It’s important that your company policies lay out what long term sick leave means to you. We can help you with this through our comprehensive policy review services.

All companies should offer statutory sick pay – which is currently set at £92 a week, for up to 28 weeks – but many also offer additional occupational sick pay schemes which should be detailed in your company policies.

You can find out more about sick pay in our short guide, ‘When does sick pay start? The employer’s guide’.

It’s not always possible to help an employee return to work, and dismissal may be the next course of action if relations break down and there is no other option.

When dismissing an employee who is on long-term sick leave, there are a number of factors to consider that could come up in a tribunal.

We’ve put together a short guide on this very subject, but here are a few quick tips:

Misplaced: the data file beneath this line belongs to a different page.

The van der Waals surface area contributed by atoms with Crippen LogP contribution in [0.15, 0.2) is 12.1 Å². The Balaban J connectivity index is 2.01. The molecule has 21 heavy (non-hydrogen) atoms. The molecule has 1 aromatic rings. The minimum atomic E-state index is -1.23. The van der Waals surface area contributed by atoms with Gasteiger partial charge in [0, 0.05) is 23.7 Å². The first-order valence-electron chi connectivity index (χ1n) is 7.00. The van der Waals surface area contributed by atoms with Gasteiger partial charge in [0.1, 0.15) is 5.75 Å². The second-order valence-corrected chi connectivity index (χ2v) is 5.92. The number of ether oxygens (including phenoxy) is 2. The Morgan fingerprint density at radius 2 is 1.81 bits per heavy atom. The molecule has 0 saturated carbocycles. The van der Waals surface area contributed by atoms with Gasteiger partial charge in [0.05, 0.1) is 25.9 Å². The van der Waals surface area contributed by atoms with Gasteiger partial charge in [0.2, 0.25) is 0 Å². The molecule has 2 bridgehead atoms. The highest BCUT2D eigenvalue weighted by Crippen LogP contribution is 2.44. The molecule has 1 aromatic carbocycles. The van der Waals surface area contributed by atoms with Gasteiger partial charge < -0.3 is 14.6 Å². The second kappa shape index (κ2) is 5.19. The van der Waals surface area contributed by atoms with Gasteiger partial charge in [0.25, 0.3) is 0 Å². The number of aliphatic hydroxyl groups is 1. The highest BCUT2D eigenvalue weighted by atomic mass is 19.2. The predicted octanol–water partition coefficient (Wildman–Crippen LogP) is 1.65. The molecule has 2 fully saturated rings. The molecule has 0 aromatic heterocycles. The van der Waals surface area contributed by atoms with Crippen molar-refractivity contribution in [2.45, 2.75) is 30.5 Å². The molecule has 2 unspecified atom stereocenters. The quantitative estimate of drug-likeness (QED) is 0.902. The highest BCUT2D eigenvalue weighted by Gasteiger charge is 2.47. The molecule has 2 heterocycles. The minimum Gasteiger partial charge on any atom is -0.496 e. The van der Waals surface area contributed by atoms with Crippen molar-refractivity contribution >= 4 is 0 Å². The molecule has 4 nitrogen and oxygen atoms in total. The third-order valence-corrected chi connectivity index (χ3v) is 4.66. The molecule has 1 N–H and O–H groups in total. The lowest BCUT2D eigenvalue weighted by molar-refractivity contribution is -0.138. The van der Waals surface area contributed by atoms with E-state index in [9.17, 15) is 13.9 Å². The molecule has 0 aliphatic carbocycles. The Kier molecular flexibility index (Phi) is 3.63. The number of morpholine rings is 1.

• Make sure you follow your absence procedure correctly – and evidence it
  • Show that you’ve consulted with the employee to help their return to work
  • Consider any workplace adjustments
  • Consider an alternative role in the business

Ensure you understand what the implications of the Equality Act 2010.

According to our own research, one in three recorded sick days are now related to mental health conditions.

We also know that the financial services sector is particularly vulnerable as it’s prone to much higher stress levels, as has been widely commented on by the likes of Perkbox and The City Mental Health Alliance. We cover this in more detail in our blog on Stress and Absenteeism in the Financial Sector.

There are many ways a business can improve mental health and reduce mental-health-related absence. These include:

  • Investing in manager training – to help managers to spot the early signs of mental ill health and stress-related absence
  • Ensuring your policies and processes promote openness and equality (maybe you’d like to become a Disability Confident Leader?)

Choosing the right technologies – from tools that help you record and monitor mental-health-related absences, to infrastructure that lets you offer more flexible working, and reduce stress levels amongst your employees as a result.